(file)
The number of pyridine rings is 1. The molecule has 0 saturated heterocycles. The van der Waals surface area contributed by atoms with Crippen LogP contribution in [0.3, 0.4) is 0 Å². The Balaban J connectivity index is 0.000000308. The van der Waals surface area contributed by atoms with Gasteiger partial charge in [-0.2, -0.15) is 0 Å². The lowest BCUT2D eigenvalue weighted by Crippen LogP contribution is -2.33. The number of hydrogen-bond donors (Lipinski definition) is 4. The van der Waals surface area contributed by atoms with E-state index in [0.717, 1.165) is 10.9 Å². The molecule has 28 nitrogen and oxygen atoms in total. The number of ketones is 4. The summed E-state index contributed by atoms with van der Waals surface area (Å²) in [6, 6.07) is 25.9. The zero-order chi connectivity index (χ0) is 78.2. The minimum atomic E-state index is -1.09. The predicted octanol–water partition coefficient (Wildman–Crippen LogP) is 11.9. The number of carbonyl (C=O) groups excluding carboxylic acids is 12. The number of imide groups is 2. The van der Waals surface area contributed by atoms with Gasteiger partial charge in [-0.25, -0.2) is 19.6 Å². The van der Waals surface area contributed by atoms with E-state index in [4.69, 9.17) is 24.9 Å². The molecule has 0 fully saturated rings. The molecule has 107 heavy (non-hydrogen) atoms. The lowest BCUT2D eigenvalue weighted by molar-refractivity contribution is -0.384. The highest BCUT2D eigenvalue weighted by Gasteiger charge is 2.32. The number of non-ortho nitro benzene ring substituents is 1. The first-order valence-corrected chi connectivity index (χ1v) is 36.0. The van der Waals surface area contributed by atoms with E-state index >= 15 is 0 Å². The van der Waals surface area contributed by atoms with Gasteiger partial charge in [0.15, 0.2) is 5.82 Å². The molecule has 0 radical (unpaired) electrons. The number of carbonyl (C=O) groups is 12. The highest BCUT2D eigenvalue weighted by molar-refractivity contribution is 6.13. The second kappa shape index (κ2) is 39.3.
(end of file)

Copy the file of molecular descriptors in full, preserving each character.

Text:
The number of pyridine rings is 1. The molecule has 0 saturated heterocycles. The van der Waals surface area contributed by atoms with Crippen LogP contribution in [0.3, 0.4) is 0 Å². The Balaban J connectivity index is 0.000000308. The van der Waals surface area contributed by atoms with Gasteiger partial charge in [-0.2, -0.15) is 0 Å². The lowest BCUT2D eigenvalue weighted by Crippen LogP contribution is -2.33. The number of hydrogen-bond donors (Lipinski definition) is 4. The van der Waals surface area contributed by atoms with E-state index in [0.717, 1.165) is 10.9 Å². The molecule has 28 nitrogen and oxygen atoms in total. The number of ketones is 4. The summed E-state index contributed by atoms with van der Waals surface area (Å²) in [6, 6.07) is 25.9. The zero-order chi connectivity index (χ0) is 78.2. The minimum atomic E-state index is -1.09. The predicted octanol–water partition coefficient (Wildman–Crippen LogP) is 11.9. The number of carbonyl (C=O) groups excluding carboxylic acids is 12. The number of imide groups is 2. The van der Waals surface area contributed by atoms with Gasteiger partial charge in [-0.25, -0.2) is 19.6 Å². The van der Waals surface area contributed by atoms with E-state index in [4.69, 9.17) is 24.9 Å². The molecule has 0 fully saturated rings. The molecule has 107 heavy (non-hydrogen) atoms. The lowest BCUT2D eigenvalue weighted by molar-refractivity contribution is -0.384. The highest BCUT2D eigenvalue weighted by Gasteiger charge is 2.32. The number of non-ortho nitro benzene ring substituents is 1. The first-order valence-corrected chi connectivity index (χ1v) is 36.0. The van der Waals surface area contributed by atoms with E-state index >= 15 is 0 Å². The van der Waals surface area contributed by atoms with Gasteiger partial charge in [0.15, 0.2) is 5.82 Å². The molecule has 0 radical (unpaired) electrons. The number of carbonyl (C=O) groups is 12. The highest BCUT2D eigenvalue weighted by molar-refractivity contribution is 6.13. The second kappa shape index (κ2) is 39.3.